Gilded Lily – with submersibles, opium smuggling, deadly cuttlefish, and romance

gildedlilyGilded Lily (Steam and Seduction #3), by Delphine Dryden
July 1, 2014 by Penguin Group* (Steampunk)

My rating: I’ll go there again! (4/5)

Gilded Lily is an entertaining, sweet steampunk romance (definitely more steampunk than romance). The third installment of the Steam and Seduction Series, it works very well as a stand-alone novel, with only one or two obvious references to previous plots and romances.

Fred (Freddie) Merchant is really Frederique Murcheson, a young lady of quality in steampunk London who prefers to spend her time in trousers, fixing mechanical tools and appliances. Her father, in his attempts to keep her safe and out of scandal, has assigned Lord Smith-Grenville as her latest minder. In short order, the secrets of each are exposed to the other, and they begin a partnership based on mutual extortion.

Barnabas Smith-Grenville is searching for his younger brother, Phineas, reported last seen in an opium den. While he is prepared to find his brother dead or an opium addict, he refuses to believe it could be true. To find out what’s happened to Phineas, Barnabas applies for a job with Freddie’s father, who used to employ Phineas. When Barnabas and Freddie sort out their mutual supposedly hidden agendas, they decide to work together to investigate his brother’s disappearance and her father’s clandestine doings. In the usual manner of stories about amateur sleuths, they stumble upon deeper secrets and conspiracies than they have prepared for, and are soon dealing with an opium smuggler, earthquakes, underwater science stations, and deadly squid-like creatures. 

Gilded Lily is a light, fluffy, funny steampunk romance that checks all the usual boxes. The interactions between the characters were for the most part convincing and the characters themselves were fun to follow. Uniquely, the hero of the novel, Barnabas, is not really the hero type at all. While he is determined to find his brother, the consummate spy, he is terrible at hiding his thoughts and feelings, cautious about going into dangerous situations, and anxious about just about everything. Basically, he sucks at spying. He’s stuck on propriety, but open-minded enough to support Freddie’s lifestyle choices. I enjoyed his nagging, worrying, and uncertainties as a refreshing change from the Hero trope. Phineas, his brother, is more suited to be the hero of the tale, but he remains a secondary character throughout (I’m pretty convinced that he will be the protagonist in a sequel).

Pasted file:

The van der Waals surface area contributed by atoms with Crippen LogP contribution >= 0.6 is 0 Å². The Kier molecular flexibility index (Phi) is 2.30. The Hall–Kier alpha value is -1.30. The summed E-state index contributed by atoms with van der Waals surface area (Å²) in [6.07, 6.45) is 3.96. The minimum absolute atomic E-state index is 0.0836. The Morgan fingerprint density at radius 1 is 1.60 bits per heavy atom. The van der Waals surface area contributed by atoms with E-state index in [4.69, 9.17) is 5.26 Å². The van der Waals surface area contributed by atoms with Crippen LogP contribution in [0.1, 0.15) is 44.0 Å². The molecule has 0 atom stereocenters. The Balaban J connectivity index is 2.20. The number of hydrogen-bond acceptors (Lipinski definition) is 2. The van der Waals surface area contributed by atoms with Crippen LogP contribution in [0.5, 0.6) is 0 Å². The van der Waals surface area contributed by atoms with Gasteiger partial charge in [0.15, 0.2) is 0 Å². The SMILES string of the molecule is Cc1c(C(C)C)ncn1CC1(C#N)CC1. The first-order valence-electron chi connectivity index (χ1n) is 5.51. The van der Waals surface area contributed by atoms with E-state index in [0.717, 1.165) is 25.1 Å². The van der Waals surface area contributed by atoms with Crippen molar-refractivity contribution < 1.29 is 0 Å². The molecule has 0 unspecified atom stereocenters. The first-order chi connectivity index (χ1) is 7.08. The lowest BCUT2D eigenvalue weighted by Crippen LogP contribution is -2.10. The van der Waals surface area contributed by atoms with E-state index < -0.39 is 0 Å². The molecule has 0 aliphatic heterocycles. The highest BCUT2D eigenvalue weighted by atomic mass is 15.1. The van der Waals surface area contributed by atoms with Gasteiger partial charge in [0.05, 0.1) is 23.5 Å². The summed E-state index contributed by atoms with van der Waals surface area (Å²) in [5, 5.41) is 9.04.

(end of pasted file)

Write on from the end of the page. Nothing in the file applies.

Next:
The other stand-out feature from most steampunk novels I’ve read so far is the focus on submersibles, instead of airships. There are airships, and they support the action in this story, but the majority of the action takes place in or around submersibles. While earthquakes in the Channel kept throwing me off stride (the British Isles not being a place one often hears about earthquakes causing damage), I did enjoy reading about alternative underwater technology, as opposed to the more common alternative air travel technology.

Without being very original or complex, this novel has some unusual elements, and succeeds in being exciting, fun, and just slightly ridiculous (in a good way). I thoroughly enjoyed it, and recommend it to fans of steampunk genres.

*Advance copy provided by the publisher via NetGalley


If you like your steampunk with magic as well as alternative technologies, and a dash of Sherlock Holmes, you’ll likely enjoy A Study in Silks (The Baskerville Affair #1) by Emma Jane Holloway, in which Sherlock Holmes’ magical niece uncovers plots and comes to the unwelcome attention of the all-powerful Steam Barons.

A Study in Silks (The Baskerville Affair #1)

Want steampunk set in an alternate America, instead of an alternate England? Try the slightly racier serial Disenchanted & Co., by science fiction and fantasy author Lynn Viehl. In an America that lost the Revolutionary War, Kit solves crimes and uncovers magical frauds. Her arch-nemesis, Lord Lucien Dredmore, complicates and heats up things. One thing to like about this one – Kit’s determination to remain independent.

Her Ladyship's Curse (Disenchanted & Co., Book 1, Part 1)

If you’re really looking for romance in your steampunk, you’ll want to check out The Iron Duke by Meljean Brook. The first in a series, it pairs young Detective Inspector Mina Wentworth with the national hero, the Iron Duke. Against zombies.

The Iron Duke (Iron Seas #1)



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